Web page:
How do we use ‘time passing’ as a conceptual tool for web development? Can we create and present digital objects that have reciprocal aesthetic relationships with their material counterparts? How do we enact our journeys of curiosity when experiencing an exhibition digitally, or physically? These are just three questions that arose from Central Saint Martins’ recent workshop exploring digital-materiality with the Wellcome Trust. Continue reading
In order to explore aspects of contemporary digital material interplay within a museum and gallery context, the Wellcome Trust hosted and co-facilitated a workshop, with Central Saint Martins, at their headquarters in London. As a result, in front of me is a heap of orange fluorescent sticky notes. On each sheet is an interpretation, by postgraduate students, relating to Wellcome’s highly acclaimed Souzou exhibition. Continue reading
Charlotte Webb, Project Manager of the university’s My Digital Life project seeks to improve student engagement with the planning, development and implementation of digital projects at UAL. Charlotte has been working with CSM and provides a brief overview of how the College’s student community is contributing to My Digital Life. Continue reading
What constitutes digital literacy depends on the setting. Within an arts and design institution whose students and staff are largely engaged in artefactual critique, understanding the interplay between digital and materials – and the synthesis of these seemingly different worlds – should be seen as an aspect of digital literacy. Continue reading
A faithful follower of the ever-growing website, blog and now magazine 1 Granary, Rita Fernandez recently had the pleasure of sitting down with the smart and ambitious BA Fashion student behind 1 Granary, Olya Kuryshchuk. Below she explains the motivation for first launching the blog in 2011, and describing how it has subsequently become a valuable tool for her studies, practice and collaboration. Learning from successes and failures has been invaluable for Olya, and through the experience of running the site she has found that there is no way around digital technology for today’s graduates. Continue reading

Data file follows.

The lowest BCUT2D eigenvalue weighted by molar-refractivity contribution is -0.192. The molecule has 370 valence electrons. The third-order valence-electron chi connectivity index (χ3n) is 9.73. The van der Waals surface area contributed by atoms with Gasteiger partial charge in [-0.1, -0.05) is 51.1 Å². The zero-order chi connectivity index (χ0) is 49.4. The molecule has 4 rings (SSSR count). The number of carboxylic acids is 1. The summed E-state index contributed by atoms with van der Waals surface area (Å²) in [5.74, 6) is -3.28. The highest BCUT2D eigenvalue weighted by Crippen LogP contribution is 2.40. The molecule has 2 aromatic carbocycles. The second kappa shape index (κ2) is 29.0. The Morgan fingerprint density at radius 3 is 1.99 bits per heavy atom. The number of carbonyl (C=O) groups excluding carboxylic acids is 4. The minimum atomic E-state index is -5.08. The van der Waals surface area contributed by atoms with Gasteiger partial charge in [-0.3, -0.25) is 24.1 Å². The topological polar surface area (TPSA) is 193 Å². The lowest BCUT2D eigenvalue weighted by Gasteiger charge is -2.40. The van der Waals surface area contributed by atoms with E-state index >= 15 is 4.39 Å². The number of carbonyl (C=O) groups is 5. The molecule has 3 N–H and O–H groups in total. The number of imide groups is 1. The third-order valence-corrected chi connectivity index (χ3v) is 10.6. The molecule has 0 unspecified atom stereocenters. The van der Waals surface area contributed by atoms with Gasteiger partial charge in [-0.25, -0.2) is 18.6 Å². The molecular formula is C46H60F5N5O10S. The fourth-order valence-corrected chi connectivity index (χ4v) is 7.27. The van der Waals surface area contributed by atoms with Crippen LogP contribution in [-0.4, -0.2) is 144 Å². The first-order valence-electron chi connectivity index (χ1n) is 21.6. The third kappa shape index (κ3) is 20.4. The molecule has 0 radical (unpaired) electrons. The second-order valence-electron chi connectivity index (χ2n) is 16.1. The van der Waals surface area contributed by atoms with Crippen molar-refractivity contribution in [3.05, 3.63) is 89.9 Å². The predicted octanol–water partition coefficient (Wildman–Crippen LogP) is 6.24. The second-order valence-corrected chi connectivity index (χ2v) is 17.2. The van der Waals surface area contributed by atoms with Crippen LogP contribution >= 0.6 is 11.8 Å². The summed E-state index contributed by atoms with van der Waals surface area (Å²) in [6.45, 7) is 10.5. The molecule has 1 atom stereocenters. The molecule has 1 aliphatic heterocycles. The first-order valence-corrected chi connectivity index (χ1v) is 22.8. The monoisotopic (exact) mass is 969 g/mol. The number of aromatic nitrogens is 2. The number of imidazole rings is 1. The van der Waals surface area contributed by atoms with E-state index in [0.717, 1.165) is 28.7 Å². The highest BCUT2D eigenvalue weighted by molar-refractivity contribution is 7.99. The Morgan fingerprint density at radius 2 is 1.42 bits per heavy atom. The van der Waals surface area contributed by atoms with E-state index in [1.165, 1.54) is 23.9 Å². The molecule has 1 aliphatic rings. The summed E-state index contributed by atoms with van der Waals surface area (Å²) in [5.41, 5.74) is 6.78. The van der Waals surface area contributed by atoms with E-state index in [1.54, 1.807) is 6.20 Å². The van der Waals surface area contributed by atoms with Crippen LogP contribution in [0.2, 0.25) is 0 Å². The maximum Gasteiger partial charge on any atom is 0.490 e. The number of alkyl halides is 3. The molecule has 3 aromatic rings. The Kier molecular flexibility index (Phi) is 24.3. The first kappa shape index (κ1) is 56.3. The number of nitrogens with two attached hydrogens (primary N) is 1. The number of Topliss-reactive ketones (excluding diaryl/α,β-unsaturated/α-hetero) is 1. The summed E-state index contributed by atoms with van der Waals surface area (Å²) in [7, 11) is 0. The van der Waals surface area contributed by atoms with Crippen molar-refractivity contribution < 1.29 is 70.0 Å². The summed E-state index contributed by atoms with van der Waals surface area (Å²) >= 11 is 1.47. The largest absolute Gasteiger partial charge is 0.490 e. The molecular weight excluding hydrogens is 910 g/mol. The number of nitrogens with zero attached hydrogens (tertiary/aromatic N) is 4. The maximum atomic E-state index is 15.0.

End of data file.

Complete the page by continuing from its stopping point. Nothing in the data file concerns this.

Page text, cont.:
Personal mobile devices provide immediate location independent access to information, and are used as powerful creative tools by arts and design students at Central Saint Martins. The relationships that they have with their smartphones are evolving and multifaceted, yet at the same time students often perceive this mobile device as a mundane object, failing to acknowledge the many roles it plays in their lives. Smartphones are central to the ways in which many students are navigating their daily experience, eg waking up to the Marimba ringtone, international video-conferencing on the bus, and using any number of mobile apps to consider physical space. The smartphone appears to be an endlessly pliable technology that has glided into, and altered, our social and cultural processes. Continue reading
Insights emerging from the current exploration of ways in which students at CSM use personal digital devices as part of their daily ‘living and learning’ are already challenging prevailing assumptions, as well as informing discussions around what digital literacy means within an arts and design institution. Continue reading
Nowadays artists and designers use the internet in all sorts of ways as part of their practice, for instance creation, publishing, communication, and commerce – but is it necessary or useful for arts practitioners to understand the background technical infrastructure that enables these activities? Mike Kelly, learning technology specialist at UAL, offers his insights regarding this element of digital literacy. Continue reading
Increasingly smart objects are present in our public spaces. Digital technologies, whether immediately apparent or ‘hidden’, intervene in our sensory engagement with physical space and the ways in which we make meaning of the world. With this convergence of digital and material, and the expanding relationships/networks formed with humans, is ubiquitous computing something that we should be including within the realm of digital literacy in arts and design education? Continue reading
Much is reported of the staggering adoption of mobile technologies worldwide. In particular the smartphone is influencing our behaviours in all manner of ways, and for many university students it has become an essential part of their everyday lives. These personal and portable devices are now inextricably involved in how we experience the world.
As educators, how could we, or should we, view smartphones within an arts and design context? Are they extensions of the studio, a form of prosthetic that alters our body schema, or a distraction that renders actions invisible and disturbs continuity and flow?
As part of a study into the ways in which personal digital technologies are incorporated into arts and design education, a second year cohort of CSM undergraduate students has provided insights about their relationship with smartphones.